Ecstatic Dance – How free can you dance?

 Posted by on February 24, 2013
Feb 242013
istock_000022047655small-500x333-300x199-7993051Sometime ago I was watching a young child hear the rhythm of music and unconsciously translate it into joyful movement. She wasn’t more than a couple dozen months old. She could barely walk, and yet the music made her effortlessly move – up, down, jiggle, wave, stomp – whatever! She was a bubbling euphoric conduit of unabashed expression. I’m sure many of us have seen the same kind of experience in children and I found myself envious, wondering what happened to me? What held me back from being that free? Why didn’t I dance like that anymore?
Fast forward to last year when my boyfriend, Spanky and I were vacationing on the big island of Hawaii. Scheduled at the Kalani Retreat Center on Sunday morning was an Ecstatic Dance party open to the public, and I suppose the pent up child within nudged me to check it out.
We showed up to an outdoor dance floor about the size of a basketball court, with an A-frame like cover screened in at both ends. As the music started slowly, people arrived stretching and meditating with smiles all around. Just a few simple rules in the drug/alcohol-free space: No talking on the dance floor, and respect each other as well as the space around you. Beyond that, the sky was the limit. The music began to wind up with techno, ethno, and house mixes, but usually very little lyrics. People of all shapes and sizes danced, moved, flowed, sweated, laughed, whether alone, in groups, in couples, in patterns or in uniqueness.
A challenge came quickly to the forefront of my being. Here was the opportunity I longed for when envying that child’s freedom. Not only were the constrains of conformity and peer pressure removed (None of these people knew me, who cared how I moved?), but this was an environment that encouraged the free expression of sound and movement. They wanted me to push my limits!
So I did! The further into letting go I ventured, the more I realized the only constraint on my freedom was my own fear. The more I let go, the more joyful I felt. The more I moved freely, the more whole I became. Did I stumble at times? You bet! Did I look silly? Probably. The point was not to care. I remembered what it felt like to be as free as the child I once was, and the child I still am. A brief rain storm added to the percussion and I felt cleansed, dancing, moving, thoughtlessly into healthy exhaustion.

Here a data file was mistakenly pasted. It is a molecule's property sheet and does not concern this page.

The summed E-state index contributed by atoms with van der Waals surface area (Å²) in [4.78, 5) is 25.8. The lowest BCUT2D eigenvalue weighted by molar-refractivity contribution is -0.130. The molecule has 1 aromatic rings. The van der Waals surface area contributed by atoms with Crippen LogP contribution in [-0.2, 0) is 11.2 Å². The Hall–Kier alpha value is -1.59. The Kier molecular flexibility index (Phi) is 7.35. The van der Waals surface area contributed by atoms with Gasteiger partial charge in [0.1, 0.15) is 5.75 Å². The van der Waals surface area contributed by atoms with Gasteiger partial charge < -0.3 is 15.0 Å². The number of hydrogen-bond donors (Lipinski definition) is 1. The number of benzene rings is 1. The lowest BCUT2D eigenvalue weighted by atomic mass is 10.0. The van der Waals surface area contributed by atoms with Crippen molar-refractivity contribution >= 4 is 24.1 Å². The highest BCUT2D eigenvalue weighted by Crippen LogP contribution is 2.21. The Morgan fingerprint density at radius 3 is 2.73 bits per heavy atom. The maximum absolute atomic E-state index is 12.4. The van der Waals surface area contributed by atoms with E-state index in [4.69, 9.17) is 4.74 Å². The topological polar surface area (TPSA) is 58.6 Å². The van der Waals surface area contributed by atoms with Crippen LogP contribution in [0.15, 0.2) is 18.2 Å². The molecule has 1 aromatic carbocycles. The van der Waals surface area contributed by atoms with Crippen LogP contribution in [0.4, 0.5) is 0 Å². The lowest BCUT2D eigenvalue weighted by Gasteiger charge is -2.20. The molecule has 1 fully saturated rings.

Although this simple experience is not particularly new, the fun of the Hawaii Ecstatic Dance Movement has now grown beyond it’s roots to many locations (Click here to see more about it). Last week I joined several hundred people in Oakland California where they gather a couple times a week. It’s the simplest and most profound of concepts. Provide a space that overtly supports the uniqueness of each person’s expression in the form of dance/movement and let the fun expand!
Again, every shape and size, color and race showed their stuff. There were women in belly dancing garb, and guys in sweat shorts and hoodies. Sharply dressed transexuals danced next to toned men in ballet slippers. An agile hobbit-shaped man with geek glasses darted around a shirtless, lanky african man who stays right in front of the speakers. Three robust and rounded women danced together gliding shoulder to shoulder, then breasts to breasts, over and around again. Couples danced traditional maneuvers, then collaborated in quartets joining other couples. Everywhere were smiles and eye contact. If I bumped someone there was gentle respect for our space and the diversity of our gig. We rose and we fell to the varied styles of music the DJ churned out. And… there were children. With all the “bigger kids” moving every which way, parents had to make sure the lil’ munchkins didn’t get caught under foot, but in my perception, they lead the way. Freedom has never felt so whole. Rock on!